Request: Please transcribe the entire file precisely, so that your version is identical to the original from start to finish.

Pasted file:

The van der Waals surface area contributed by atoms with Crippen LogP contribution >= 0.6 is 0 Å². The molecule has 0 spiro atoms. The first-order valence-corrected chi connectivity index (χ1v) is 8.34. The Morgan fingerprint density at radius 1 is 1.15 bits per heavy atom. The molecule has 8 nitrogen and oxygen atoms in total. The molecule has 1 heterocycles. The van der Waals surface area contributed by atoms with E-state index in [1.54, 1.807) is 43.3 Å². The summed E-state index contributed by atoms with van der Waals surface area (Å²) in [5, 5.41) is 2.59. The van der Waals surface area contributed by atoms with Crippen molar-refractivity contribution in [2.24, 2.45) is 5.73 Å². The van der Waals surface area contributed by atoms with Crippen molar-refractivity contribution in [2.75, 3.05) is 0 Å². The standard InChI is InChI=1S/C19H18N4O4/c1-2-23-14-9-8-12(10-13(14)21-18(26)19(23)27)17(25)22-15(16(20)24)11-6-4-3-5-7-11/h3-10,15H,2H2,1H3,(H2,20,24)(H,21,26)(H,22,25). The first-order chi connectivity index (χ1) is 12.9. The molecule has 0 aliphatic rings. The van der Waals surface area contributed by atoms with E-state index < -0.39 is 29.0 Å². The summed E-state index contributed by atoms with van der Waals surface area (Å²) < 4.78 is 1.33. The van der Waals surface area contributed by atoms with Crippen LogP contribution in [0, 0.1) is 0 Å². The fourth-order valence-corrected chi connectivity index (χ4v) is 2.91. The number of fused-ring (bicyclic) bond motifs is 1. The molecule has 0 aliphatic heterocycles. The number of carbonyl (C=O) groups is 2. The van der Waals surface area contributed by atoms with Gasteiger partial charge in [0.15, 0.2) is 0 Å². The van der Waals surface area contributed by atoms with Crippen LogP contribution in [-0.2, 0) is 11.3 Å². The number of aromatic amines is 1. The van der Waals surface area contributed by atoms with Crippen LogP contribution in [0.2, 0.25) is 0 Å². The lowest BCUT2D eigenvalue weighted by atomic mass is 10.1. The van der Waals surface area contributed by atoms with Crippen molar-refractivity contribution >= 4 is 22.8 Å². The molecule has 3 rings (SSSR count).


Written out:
The van der Waals surface area contributed by atoms with Crippen LogP contribution >= 0.6 is 0 Å². The molecule has 0 spiro atoms. The first-order valence-corrected chi connectivity index (χ1v) is 8.34. The Morgan fingerprint density at radius 1 is 1.15 bits per heavy atom. The molecule has 8 nitrogen and oxygen atoms in total. The molecule has 1 heterocycles. The van der Waals surface area contributed by atoms with E-state index in [1.54, 1.807) is 43.3 Å². The summed E-state index contributed by atoms with van der Waals surface area (Å²) in [5, 5.41) is 2.59. The van der Waals surface area contributed by atoms with Crippen molar-refractivity contribution in [2.24, 2.45) is 5.73 Å². The van der Waals surface area contributed by atoms with Crippen molar-refractivity contribution in [2.75, 3.05) is 0 Å². The standard InChI is InChI=1S/C19H18N4O4/c1-2-23-14-9-8-12(10-13(14)21-18(26)19(23)27)17(25)22-15(16(20)24)11-6-4-3-5-7-11/h3-10,15H,2H2,1H3,(H2,20,24)(H,21,26)(H,22,25). The first-order chi connectivity index (χ1) is 12.9. The molecule has 0 aliphatic rings. The van der Waals surface area contributed by atoms with E-state index < -0.39 is 29.0 Å². The summed E-state index contributed by atoms with van der Waals surface area (Å²) < 4.78 is 1.33. The van der Waals surface area contributed by atoms with Crippen LogP contribution in [0, 0.1) is 0 Å². The fourth-order valence-corrected chi connectivity index (χ4v) is 2.91. The number of fused-ring (bicyclic) bond motifs is 1. The molecule has 0 aliphatic heterocycles. The number of carbonyl (C=O) groups is 2. The van der Waals surface area contributed by atoms with Gasteiger partial charge in [0.15, 0.2) is 0 Å². The van der Waals surface area contributed by atoms with Crippen LogP contribution in [-0.2, 0) is 11.3 Å². The number of aromatic amines is 1. The van der Waals surface area contributed by atoms with Crippen LogP contribution in [0.2, 0.25) is 0 Å². The lowest BCUT2D eigenvalue weighted by atomic mass is 10.1. The van der Waals surface area contributed by atoms with Crippen molar-refractivity contribution >= 4 is 22.8 Å². The molecule has 3 rings (SSSR count).